Denver Drug Court is New and Improved

Denver Drug Court is New and Improved

FOR IMMEDIATE RELEASE:
Wednesday, March 21, 2007
 
MEDIA CONTACTS:
Rob McCallum, State Court Administrator’s Office, 303-837-3633
Sue Cobb or Sarah Moss, Mayor’s Office, 720-865-9016
Lynn Kimbrough, District Attorney’s Office, 720-913-9025
Sonny Jackson, Denver Police Department, 720-641-0210

Denver Drug Court – New and Improved! 

A newly redesigned Drug Court is now up and running in Denver, designed to help ease the crushing volume of felony court cases while at the same time offering life-changing treatment to people whose drug addiction is contributing to criminal behavior.

The emphasis is on immediate assessment, intervention, and placement in treatment with a strict monitoring program and immediate consequences for non-compliance. The program uses a full range of incentives and intermediate sanctions to help defendants overcome their addictions and eventually graduate from Drug Court.

Denver’s redesigned Drug Court opened its doors March 9, 2007. It is anticipated that 1800 new defendants will be in Drug Court on an annual basis. At any given point in time, it is anticipated that 400-500 defendants will be under the supervision of County Court Probation and 1000-1200 will be under the supervision of District Court Adult Probation. It is estimated that up to 30% of the criminal filings on an annual basis will be diverted from traditional District Court calendars.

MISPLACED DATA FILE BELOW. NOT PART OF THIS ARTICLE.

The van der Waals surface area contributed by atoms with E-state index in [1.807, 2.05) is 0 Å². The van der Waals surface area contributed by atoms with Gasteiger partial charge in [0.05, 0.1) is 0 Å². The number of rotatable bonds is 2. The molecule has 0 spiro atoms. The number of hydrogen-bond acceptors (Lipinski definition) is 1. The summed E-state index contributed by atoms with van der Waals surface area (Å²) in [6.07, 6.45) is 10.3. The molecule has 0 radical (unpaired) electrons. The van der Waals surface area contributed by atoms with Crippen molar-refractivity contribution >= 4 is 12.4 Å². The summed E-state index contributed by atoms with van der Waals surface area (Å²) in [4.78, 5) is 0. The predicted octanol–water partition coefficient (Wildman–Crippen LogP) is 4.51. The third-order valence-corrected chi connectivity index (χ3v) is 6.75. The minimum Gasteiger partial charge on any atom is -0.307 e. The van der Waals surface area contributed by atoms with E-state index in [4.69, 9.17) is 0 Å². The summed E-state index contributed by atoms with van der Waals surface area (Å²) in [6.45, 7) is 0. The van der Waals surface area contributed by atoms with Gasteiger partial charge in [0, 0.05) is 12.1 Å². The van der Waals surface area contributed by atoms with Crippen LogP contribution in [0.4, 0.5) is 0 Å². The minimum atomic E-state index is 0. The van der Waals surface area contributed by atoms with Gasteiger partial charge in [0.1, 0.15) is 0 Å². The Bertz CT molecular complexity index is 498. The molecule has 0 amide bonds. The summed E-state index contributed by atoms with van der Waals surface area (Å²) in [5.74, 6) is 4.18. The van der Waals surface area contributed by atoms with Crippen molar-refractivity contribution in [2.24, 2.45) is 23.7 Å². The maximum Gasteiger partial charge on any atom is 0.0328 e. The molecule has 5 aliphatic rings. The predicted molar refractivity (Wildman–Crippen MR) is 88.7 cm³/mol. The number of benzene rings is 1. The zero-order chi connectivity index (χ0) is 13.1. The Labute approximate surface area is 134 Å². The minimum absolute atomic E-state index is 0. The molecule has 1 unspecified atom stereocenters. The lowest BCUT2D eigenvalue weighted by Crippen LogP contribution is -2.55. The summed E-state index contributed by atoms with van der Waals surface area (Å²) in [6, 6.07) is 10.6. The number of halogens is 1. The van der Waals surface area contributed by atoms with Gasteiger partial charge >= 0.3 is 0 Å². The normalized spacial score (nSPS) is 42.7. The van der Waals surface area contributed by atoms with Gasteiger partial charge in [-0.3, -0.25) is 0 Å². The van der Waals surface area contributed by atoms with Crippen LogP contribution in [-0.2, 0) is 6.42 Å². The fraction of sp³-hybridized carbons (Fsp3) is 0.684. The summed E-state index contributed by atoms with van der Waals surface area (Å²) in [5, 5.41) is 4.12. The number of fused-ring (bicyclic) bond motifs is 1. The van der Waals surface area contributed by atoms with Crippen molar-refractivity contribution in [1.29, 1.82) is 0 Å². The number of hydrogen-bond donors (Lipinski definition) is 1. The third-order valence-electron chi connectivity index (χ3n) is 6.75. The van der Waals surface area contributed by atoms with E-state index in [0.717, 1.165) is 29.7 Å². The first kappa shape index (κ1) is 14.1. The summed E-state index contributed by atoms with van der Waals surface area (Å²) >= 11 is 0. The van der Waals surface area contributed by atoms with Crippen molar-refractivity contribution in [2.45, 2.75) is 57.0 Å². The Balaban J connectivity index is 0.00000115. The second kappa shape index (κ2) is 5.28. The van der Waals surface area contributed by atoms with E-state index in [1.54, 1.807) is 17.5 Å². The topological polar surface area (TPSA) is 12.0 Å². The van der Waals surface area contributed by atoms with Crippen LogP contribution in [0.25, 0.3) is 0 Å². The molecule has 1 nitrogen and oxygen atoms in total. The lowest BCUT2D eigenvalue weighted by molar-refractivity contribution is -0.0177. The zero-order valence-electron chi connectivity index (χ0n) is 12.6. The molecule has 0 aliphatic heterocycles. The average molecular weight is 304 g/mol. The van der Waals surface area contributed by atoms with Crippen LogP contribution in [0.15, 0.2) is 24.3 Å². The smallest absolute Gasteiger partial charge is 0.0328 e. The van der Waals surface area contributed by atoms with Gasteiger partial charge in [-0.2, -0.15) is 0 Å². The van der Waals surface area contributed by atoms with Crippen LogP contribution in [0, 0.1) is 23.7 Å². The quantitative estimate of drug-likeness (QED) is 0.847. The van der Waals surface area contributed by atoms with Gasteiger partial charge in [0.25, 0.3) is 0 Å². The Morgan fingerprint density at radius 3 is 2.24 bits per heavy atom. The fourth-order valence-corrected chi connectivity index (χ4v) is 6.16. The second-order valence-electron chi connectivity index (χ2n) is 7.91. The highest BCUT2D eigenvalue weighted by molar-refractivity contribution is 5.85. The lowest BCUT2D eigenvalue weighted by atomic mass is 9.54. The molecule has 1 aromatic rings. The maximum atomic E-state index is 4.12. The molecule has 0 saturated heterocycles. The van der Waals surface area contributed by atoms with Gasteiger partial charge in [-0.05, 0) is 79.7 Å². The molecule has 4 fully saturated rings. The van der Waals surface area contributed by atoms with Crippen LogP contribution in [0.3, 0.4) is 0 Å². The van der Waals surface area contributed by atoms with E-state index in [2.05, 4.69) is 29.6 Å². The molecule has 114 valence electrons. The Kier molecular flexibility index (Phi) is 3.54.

Denver Drug Court was originally established in 1994 as one of the first Drug Courts in the nation. In 2002 the court was scaled down for a variety of reasons. Since that time efforts to combine treatment with monitoring and sanctions continued on a limited basis.

Denver’s Crime Prevention and Control Commission is credited with revitalizing the Drug Court. Over the last two years, the Commission worked to bring together the resources of the City of Denver, Denver courts, the District Attorney’s Office, the Public Defender’s Office, the Probation Department, the Denver Police Department and treatment providers.

Regina Huerter, executive director of the Commission says, “Drug Court is the right direction for Denver in tackling this issue. The treatment, supervision and intervention tools of the Drug Court will help make the community safer while still holding defendants accountable for their behavior.”

Funding for Denver Drug Court is provided in large part by the City and County of Denver for an initial 18-month period and will be re-evaluated based upon effectiveness.
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Posted on Mar 21, 2007 (Archive on May 20, 2007)
Posted by chani  Contributed by chani
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